I am looking at SQL lock wait time perf mon counter and it is indicating high value ranging from 5 to 20 seconds during certain times of the day.

I have setup extended events which gives me the T-SQL statements that are executing. Is there any way to get the list of:

  1. Specific queries that are contributing to high locking time?

  2. Specific queries that are actually blocking other queries?

  • 1
    You want everything with long locking times, or only the things that are actually blocking other queries and processes?
    – J.D.
    Commented May 20, 2022 at 12:05
  • Both if possible because a query with long locking times have high chance that it will block another query. Updated my question.
    – variable
    Commented May 20, 2022 at 12:53
  • Does this answer your question? How to find the query that is still holding a lock?
    – mustaccio
    Commented May 20, 2022 at 13:53
  • This doesn't answer as the linked question is about live monitoring.
    – variable
    Commented May 20, 2022 at 15:14

2 Answers 2


You can see these articles. It describes the locking process in the SQL server:

Techniques to identify blocking queries and causes of SQL Server blocks

Determine Which Queries Are Holding Locks

Understand and resolve SQL Server blocking problems


Identifying SQL Server queries contributing to long lock waits and queries with long lock hold times that are risks for long lock waits.

I’ll give you the most frustrating answer ever: it can’t be done.

Or, at least, there isn't a self-contained single way without application logging that i personally would recommend as reliable to do so in a production environment.

In real-time observation, sys.dm_os_waiting tasks can identify long lock waits, the awaited resource, waiting session_id and exec_context_id, blocking_session_id and blocking_exec_context_id. But if the blocking session is executing a query, that's not necessarily the query which was responsible for acquiring the lock. In fact, an idle session might be holding the lock. Consider this somewhat ridiculous example:


SELECT TOP (1) sv.number 
FROM master.dbo.spt_values sv (TABLOCKX)
WHERE sv.number = -9
ORDER BY sv.number;


WAITFOR DELAY '00:01:00';


From another session the following would be in lock wait until the transaction commits...

SELECT TOP (1) sv.number
FROM master.dbo.spt_values sv
WHERE sv.number = -1
ORDER BY sv.number;

And even if you looked back to the previous query in that session, it's the SELECT 1 and it didn't acquire the lock on master.dbo.spt_values.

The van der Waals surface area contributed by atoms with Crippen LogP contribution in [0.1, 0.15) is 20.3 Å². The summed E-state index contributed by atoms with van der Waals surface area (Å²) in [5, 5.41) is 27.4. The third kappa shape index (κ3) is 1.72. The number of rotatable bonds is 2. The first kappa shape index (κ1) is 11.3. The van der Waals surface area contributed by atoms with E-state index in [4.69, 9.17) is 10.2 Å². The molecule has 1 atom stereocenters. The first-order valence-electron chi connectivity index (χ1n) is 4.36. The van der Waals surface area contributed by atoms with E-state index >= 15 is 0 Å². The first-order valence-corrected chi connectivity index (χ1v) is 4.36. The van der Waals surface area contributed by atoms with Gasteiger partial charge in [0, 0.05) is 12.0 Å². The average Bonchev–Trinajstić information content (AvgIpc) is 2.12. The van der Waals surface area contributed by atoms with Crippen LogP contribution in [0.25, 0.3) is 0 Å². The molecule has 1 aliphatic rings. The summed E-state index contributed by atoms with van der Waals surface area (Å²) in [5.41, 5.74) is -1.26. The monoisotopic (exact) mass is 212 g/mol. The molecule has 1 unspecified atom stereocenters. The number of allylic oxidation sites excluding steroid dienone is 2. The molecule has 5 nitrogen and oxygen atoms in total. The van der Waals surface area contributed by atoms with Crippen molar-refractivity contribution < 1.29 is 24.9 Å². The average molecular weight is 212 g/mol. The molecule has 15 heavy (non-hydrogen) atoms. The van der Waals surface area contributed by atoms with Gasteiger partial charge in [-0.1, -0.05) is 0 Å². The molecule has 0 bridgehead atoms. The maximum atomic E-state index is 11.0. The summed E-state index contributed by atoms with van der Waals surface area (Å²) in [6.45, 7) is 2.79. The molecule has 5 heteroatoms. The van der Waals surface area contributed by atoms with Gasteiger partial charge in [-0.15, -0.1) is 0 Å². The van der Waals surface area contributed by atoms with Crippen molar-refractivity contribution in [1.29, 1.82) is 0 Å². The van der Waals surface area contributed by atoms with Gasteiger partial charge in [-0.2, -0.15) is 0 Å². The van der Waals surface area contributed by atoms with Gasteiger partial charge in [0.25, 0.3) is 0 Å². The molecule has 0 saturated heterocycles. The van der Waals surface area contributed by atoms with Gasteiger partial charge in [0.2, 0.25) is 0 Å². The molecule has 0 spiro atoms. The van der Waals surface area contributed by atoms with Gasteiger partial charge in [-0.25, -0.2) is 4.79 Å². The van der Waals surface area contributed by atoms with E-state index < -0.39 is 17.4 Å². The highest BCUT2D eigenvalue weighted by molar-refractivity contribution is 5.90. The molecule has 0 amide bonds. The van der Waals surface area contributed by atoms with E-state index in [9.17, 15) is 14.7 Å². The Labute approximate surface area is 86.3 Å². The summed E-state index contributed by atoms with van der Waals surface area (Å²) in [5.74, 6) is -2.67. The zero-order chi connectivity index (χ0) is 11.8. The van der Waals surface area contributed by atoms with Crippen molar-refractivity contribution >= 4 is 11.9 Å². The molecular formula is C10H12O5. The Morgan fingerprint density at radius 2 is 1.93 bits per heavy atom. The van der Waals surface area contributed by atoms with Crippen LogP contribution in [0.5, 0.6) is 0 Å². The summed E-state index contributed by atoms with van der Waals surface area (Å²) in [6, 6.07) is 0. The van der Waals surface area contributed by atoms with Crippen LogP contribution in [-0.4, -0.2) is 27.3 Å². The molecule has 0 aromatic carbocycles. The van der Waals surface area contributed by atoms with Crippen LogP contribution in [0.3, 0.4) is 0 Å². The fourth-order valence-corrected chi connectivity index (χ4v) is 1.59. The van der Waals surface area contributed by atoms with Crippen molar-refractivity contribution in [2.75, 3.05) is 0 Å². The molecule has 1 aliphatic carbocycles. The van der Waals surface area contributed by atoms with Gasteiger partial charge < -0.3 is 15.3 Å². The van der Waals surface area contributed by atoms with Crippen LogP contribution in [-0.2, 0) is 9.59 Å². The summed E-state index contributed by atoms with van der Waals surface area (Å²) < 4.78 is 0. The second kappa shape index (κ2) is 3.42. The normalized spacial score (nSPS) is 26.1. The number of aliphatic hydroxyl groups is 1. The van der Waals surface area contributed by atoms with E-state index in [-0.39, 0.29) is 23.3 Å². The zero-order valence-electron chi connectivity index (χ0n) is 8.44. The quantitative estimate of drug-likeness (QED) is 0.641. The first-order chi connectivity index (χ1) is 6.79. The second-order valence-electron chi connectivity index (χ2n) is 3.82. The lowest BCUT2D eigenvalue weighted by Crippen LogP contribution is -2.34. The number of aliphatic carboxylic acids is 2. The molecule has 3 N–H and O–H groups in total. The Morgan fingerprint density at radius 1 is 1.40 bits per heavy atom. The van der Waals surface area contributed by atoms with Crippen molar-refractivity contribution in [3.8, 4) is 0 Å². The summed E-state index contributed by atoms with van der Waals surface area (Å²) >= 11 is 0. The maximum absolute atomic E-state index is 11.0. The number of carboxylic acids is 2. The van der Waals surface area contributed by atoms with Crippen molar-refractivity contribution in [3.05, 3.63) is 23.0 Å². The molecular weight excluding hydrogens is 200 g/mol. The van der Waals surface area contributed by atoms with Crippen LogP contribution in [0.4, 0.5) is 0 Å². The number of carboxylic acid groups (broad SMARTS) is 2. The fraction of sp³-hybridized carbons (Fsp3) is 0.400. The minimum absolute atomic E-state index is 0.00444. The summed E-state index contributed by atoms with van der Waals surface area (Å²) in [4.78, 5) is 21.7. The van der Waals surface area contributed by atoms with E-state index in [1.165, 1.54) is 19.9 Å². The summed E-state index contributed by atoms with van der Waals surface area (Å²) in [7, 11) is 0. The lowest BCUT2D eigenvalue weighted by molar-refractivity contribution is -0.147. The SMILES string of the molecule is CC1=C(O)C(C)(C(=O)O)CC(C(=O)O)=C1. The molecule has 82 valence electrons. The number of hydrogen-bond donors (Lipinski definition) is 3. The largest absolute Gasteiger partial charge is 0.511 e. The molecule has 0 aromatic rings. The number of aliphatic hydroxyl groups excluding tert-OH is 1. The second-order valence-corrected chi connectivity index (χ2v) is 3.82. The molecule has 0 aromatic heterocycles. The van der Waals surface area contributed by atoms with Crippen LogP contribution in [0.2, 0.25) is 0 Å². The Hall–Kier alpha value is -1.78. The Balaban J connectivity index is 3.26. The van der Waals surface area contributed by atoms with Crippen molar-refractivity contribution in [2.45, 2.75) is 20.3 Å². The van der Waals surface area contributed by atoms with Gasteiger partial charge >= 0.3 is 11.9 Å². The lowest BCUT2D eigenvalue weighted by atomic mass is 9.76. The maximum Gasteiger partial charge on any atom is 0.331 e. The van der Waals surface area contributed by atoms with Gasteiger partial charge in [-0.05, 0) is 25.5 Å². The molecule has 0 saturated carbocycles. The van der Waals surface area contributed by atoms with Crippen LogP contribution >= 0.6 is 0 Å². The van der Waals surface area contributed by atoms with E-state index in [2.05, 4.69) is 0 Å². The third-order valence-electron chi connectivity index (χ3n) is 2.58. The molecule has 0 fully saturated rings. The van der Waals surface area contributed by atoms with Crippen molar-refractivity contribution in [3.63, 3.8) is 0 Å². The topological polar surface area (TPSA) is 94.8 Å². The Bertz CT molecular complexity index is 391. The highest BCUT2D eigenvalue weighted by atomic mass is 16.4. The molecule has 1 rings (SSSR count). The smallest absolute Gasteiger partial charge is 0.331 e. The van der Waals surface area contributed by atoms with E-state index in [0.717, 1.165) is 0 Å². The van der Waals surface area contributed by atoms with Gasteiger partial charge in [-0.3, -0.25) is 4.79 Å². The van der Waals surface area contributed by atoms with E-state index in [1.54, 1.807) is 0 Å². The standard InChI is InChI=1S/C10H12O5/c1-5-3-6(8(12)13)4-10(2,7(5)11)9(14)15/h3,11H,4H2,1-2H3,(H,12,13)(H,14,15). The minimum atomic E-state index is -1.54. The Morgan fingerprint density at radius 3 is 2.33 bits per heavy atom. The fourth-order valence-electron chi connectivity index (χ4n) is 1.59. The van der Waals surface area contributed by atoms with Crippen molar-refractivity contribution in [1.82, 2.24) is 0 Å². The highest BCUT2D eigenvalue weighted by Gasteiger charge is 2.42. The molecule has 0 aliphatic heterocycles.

So it's important to distinguish that a transaction is responsible for the lock, and a session is the owner of the transaction. If explicit transactions are used, any query within the explicit transaction should be considered as the potential lock-acquirer.

The system_health extended events session contains information for lock waits greater than 30 seconds - this information is logged when the wait resolves.

Use the system_health Session - SQL Server | Microsoft Docs

In a non-production SQL Server, investigate using lock:acquired, lock:escalation, and lock:released events.

Lock:Acquired Event Class

Lock:Escalation Event Class

Lock:Released Event Class

But on a busy system, there is lots of lock activity so an extended events session like that would have too much observer overhead for me.

So, the easiest case is when a long lock wait is identified by os_waiting_tasks, the blocking_session_id is not in a transaction and the current request in that session is the one that acquired the lock.

In that case, consider the isolation level of the session at that time as it will direct some locking behavior, consider hints in the query as they will direct some locking behavior, the structure of the query can determine locking order, and finally lock escalation might be involved. Lock escalation from row locks to table locks is an efficiency strategy SQL Server attempts after a query has acquired a threshold of row locks. So as the scope of a query increases when data grows over time, table level locks may occur that did not previously occur in a smaller table or with a smaller scope for the query. Lock escalation can also be employed by SQL Server as a memory management facility if shrinking lock memory can relieve internal memory pressure for SQL Server.

And again, if the session holding the lock is within an explicit transaction, any of the queries in the transaction may have acquired the lock. That's where application logging comes in.

Query Store can be helpful... but Query Store doesn't identify session_id values. And you won't know if lock escalation took place within a query based only on information from Query Store.

Lock information is recorded in the transaction log. However, i recommend resorting to transaction log reading in a production SQL Server instance as a last resort only, and only on rare occasion. The fn_dblog() function to read from the transaction log leads to log_reuse_wait_desc = log_scan while it is executing - in development instances i myself have contributed to txlog full conditions by using fn_dblog() to investigate why the txlog was growing so fast :-)

Reading the SQL Server Transaction Log


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